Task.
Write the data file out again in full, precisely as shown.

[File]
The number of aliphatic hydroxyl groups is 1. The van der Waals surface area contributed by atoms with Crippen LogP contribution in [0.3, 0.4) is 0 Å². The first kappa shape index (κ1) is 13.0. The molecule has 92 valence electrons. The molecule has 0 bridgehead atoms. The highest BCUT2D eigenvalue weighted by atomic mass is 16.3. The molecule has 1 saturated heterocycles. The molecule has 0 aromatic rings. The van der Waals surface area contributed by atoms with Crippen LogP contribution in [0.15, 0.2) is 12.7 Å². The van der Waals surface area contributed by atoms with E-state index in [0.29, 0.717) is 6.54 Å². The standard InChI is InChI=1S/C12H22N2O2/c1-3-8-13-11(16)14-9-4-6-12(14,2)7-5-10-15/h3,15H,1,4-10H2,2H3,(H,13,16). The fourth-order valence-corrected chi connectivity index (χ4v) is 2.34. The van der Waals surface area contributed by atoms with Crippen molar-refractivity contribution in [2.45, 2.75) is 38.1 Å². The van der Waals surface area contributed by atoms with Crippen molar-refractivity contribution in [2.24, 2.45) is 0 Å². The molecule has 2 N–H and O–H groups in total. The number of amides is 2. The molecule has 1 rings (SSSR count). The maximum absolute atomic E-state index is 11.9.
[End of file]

The number of aliphatic hydroxyl groups is 1. The van der Waals surface area contributed by atoms with Crippen LogP contribution in [0.3, 0.4) is 0 Å². The first kappa shape index (κ1) is 13.0. The molecule has 92 valence electrons. The molecule has 0 bridgehead atoms. The highest BCUT2D eigenvalue weighted by atomic mass is 16.3. The molecule has 1 saturated heterocycles. The molecule has 0 aromatic rings. The van der Waals surface area contributed by atoms with Crippen LogP contribution in [0.15, 0.2) is 12.7 Å². The van der Waals surface area contributed by atoms with E-state index in [0.29, 0.717) is 6.54 Å². The standard InChI is InChI=1S/C12H22N2O2/c1-3-8-13-11(16)14-9-4-6-12(14,2)7-5-10-15/h3,15H,1,4-10H2,2H3,(H,13,16). The fourth-order valence-corrected chi connectivity index (χ4v) is 2.34. The van der Waals surface area contributed by atoms with Crippen molar-refractivity contribution in [2.45, 2.75) is 38.1 Å². The van der Waals surface area contributed by atoms with Crippen molar-refractivity contribution in [2.24, 2.45) is 0 Å². The molecule has 2 N–H and O–H groups in total. The number of amides is 2. The molecule has 1 rings (SSSR count). The maximum absolute atomic E-state index is 11.9.